Google Bard, the search giant’s ChatGPT rival, is already available in 180 countries and territories. But even though it’s been widely available for months and was the centerpiece of Google’s recent I/O event, it’s missing one big region. The 450 million people living in the European Union are still unable to access Bard, or any of the company’s other generative AI technologies. It’s a move that has surprised lawmakers, and even Google won’t say why it’s holding back.
Brando Benifei, the MEP leading the negotiations on Europe’s new artificial intelligence rules, is not sure why the bloc had been excluded, describing the omission of the EU from Bard’s rollout as a “big issue.” A number of experts who spoke to WIRED suspect that Google is using Bard to send a message that the EU’s laws around privacy and online safety aren’t to its liking. But more than this, it could be a sign that generative AI technology as it exists now is fundamentally incompatible with existing and developing privacy and online safety laws in the EU.
The uncertainty around Bard’s rollout in the region comes as the bloc’s lawmakers are negotiating new draft rules to govern artificial intelligence via the fledgling AI Act. A number of existing laws, from GDPR to the Digital Services Act (DSA), may also be holding up the rollout of generative AI systems in the bloc.
“[It’s possible] they are taking the opportunity to send a message to MEPs just before the AI Act is approved, trying to steer the votes and to make sure policymakers think twice before trying to govern foundation models,” says Nicolas Moës, director of European AI governance at think tank The Future Society. Google is not alone in trying to incentivize policymakers to soften regulation this way, Moës adds. Facebook parent Meta also chose not to launch BlenderBot, its generative AI chatbot, in the EU.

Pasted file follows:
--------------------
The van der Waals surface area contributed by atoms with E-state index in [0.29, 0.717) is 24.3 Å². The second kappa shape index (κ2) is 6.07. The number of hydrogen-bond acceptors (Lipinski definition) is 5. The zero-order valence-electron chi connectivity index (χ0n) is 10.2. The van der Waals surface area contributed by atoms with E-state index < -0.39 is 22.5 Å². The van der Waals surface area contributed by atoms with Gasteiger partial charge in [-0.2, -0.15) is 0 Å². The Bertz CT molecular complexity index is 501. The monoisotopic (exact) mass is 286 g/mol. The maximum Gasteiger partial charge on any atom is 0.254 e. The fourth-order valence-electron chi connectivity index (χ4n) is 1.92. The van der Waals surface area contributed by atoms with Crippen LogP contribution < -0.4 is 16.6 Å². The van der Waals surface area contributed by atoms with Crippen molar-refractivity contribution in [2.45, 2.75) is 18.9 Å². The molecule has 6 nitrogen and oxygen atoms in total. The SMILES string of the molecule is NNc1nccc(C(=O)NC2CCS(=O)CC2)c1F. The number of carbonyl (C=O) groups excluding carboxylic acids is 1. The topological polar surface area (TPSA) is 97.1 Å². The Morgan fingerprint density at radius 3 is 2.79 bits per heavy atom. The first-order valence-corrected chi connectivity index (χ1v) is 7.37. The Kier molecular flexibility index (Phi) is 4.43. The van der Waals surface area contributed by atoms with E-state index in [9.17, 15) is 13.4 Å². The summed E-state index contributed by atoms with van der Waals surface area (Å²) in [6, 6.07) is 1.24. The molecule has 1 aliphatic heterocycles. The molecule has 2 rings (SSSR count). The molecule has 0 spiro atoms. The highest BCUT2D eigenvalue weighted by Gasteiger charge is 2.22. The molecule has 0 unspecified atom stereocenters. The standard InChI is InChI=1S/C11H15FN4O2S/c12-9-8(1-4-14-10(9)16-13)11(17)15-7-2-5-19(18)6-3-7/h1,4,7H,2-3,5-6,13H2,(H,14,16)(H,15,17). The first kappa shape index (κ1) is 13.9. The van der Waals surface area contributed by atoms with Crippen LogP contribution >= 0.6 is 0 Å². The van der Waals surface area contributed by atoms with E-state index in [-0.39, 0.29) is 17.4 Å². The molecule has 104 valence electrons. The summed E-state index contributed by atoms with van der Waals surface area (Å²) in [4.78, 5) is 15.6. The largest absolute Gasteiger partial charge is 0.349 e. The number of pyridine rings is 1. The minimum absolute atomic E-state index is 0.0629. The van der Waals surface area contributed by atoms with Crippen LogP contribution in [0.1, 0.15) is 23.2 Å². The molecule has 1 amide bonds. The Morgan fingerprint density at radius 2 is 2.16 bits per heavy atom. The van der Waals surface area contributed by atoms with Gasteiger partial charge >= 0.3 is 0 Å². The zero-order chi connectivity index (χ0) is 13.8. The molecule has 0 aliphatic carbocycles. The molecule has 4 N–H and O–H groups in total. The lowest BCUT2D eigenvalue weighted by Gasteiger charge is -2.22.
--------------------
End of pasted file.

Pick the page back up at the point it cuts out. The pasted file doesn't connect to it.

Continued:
But in a strange twist, Google has made its generative AI services available in a small number of territories of European countries, including the Norwegian dependency of Bouvet Island, an uninhabited island in the South Atlantic Ocean that’s home to 50,000 penguins. Bard is also available in the Åland Islands, an autonomous region of Finland, as well as the Norwegian territories of Jan Mayen and Svalbard.
Tobias Judin, head of the international department at Norway’s data protection authority, says it’s “very strange” that Bard can be used in these territories, since Europe’s data rules still “mostly” apply. But he adds that it’s possible the move could be an “oversight” on Google’s part or the result of more lax regulations in these far-flung places.
Google declined a request to comment on the availability of Bard in these territories or on claims that it is trying to influence AI policy by not rolling out the chatbot and other generative AI products in the EU. “While we haven’t finalized the timeline for expansion plans, we will roll it out gradually and responsibly and continue to be a helpful and engaged partner to regulators as we navigate these new technologies together,” says Google spokesperson Delia Williams-Falokun. The company’s new AI-infused search engine will not be available in the EU either, as it’s launching only in the US.
The bloc’s omission hints at the larger power struggle between regulators and Big Tech in Europe. At a minimum, the search giant needs more time to compare Bard with the EU’s draft AI Act, says Henk van Ess, a visiting professor at the Freetech Axel Springer Academy of Journalism and Technology in Berlin. “The proposed regulation emphasizes the importance of transparency and traceability in AI systems,” he says. “It may be challenging for large language models like Google Bard to fully comply with this requirement, as the decision-making process in these models can be complex and not easily interpretable.”